On the 12th anniversary of the opening of the “war on terror” prison at Guantánamo Bay, Cuba, I can think of no better person to remind the world of the ongoing injustice of the prison than Shaker Aamer, the last British resident in Guantánamo, who has persistently challenged the cruelty and idiocy of his captors in the most articulate manner.
I have been writing about Shaker, who has been cleared for release since 2007, and who longs to be reunited with his wife and his four children in south London, for many years, and last year, when the men still held embarked on a prison-wide hunger strike to remind the world of their plight, Shaker’s words — issued via Clive Stafford Smith, the director of the legal action charity Reprieve, following phone calls with Shaker — regularly provided a powerful and informative commentary on the realities of life in the prison, as can readily be ascertained from the following accounts: From Guantánamo, Shaker Aamer Tells His Lawyer Disturbing Truths About the Hunger Strike, “People Are Dying Here,” Shaker Aamer Reports from Guantánamo, As Petition Calling for His Release Secures 100,000 Signatures and From Guantánamo, Shaker Aamer Tells BBC He Is “Falling Apart Like An Old Car”, as well as Shaker’s own op-eds in the Observer (in May), the Guardian (in June) and the Huffington Post (in November). Please also check out the CBS “60 Minutes” broadcast from Guantánamo, which was powerfully hijacked by Shaker shouting from his cell to attract the attention of Lesley Stahl.
Via Clive, Shaker has provided a statement that will be read out at today’s protest outside the White House, which I will be posting here very soon, but for now it’s my great pleasure to cross-post Shaker’s latest op-ed, as published last Sunday in the Observer, in which he reflected on his own dehumanization by his captors, and also highlighted the extent to which the US has betrayed the values it once upheld in the Universal Declaration of Human Rights on the basis of “national security” — which, sadly, has in fact been used by the authorities for 12 years as an excuse for numerous criminal activities for which no one has been held accountable, and which continue to keep 155 men at Guantánamo, mostly without charge or trial, and even though 77 of them have been cleared for release.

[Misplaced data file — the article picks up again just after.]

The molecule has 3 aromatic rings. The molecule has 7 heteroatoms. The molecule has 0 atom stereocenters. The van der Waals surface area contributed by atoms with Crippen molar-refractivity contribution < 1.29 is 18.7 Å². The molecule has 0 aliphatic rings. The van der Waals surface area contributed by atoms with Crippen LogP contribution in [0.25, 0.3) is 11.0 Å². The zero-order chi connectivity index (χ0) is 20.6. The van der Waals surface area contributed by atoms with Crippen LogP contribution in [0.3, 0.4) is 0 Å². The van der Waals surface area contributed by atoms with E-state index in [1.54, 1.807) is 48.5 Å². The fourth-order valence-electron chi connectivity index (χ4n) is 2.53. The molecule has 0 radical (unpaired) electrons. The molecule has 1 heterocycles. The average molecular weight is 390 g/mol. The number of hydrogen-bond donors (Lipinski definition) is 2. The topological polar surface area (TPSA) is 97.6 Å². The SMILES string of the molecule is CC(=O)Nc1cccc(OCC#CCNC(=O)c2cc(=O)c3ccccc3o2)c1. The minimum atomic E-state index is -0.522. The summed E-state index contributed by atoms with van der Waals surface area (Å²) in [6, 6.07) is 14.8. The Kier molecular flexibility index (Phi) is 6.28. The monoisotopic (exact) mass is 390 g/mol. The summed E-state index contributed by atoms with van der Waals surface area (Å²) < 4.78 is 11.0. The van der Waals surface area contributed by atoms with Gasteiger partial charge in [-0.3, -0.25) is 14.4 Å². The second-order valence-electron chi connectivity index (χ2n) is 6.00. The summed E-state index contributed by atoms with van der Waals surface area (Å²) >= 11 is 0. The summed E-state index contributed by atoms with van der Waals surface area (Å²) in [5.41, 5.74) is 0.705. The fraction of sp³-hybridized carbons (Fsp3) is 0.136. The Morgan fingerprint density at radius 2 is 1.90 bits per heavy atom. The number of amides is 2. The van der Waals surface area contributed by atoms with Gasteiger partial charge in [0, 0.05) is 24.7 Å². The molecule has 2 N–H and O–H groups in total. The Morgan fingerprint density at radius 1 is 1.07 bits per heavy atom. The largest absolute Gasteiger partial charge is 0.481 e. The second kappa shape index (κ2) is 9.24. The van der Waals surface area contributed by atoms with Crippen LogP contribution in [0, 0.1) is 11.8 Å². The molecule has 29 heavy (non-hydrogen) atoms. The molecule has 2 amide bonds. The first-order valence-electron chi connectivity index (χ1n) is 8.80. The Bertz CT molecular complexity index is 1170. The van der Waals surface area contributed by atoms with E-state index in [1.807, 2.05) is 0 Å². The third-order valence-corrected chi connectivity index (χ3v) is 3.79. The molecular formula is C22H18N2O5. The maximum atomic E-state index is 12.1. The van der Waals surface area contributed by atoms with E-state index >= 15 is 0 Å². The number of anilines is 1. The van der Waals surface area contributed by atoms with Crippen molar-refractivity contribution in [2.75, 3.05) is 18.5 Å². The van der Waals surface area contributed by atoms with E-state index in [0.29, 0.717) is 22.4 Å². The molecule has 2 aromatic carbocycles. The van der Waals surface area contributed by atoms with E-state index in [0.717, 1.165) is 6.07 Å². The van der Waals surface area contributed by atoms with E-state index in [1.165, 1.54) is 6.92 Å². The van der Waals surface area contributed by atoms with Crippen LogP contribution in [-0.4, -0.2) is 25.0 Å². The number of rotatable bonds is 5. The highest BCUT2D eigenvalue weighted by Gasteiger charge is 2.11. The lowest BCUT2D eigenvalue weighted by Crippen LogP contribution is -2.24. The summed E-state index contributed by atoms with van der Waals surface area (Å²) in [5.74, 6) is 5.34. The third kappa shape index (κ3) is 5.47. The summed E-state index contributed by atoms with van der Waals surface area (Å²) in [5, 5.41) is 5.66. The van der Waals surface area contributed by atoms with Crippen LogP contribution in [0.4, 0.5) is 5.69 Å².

The military justifies its actions by claiming to protect the US — but it is also violating the constitution it is meant to uphold
The language that they use here at Guantánamo reflects how they treat us prisoners. Just the other day, they referred to me as a “package” when they moved me from my cell. This is nothing new. I have been a package for 12 years now. I am a package when en route to Camp Echo, the solitary confinement wing. I am a package en route to a legal call. “The package has been picked up … the package has been delivered.”
It is not enough that we are called packages. At best, we are numbers. I worry that when I come home that my children will call for “Daddy”, and I will sit unmoving. I am 239. I even refer to myself as 239 these days. I am not sure when I will ever be anything else. It is much easier to deny human rights to those who are not deemed to be “human”.
I have been reading the Universal Declaration of Human Rights (UDHR) so I could mark it with the violations the US government commits against us in this facility at Guantánamo Bay. I have been studying each article and on virtually every occasion I have noted how the US military is doing the opposite. After going through all of the articles, I have identified one underlying motive that leads the US to violate the whole declaration.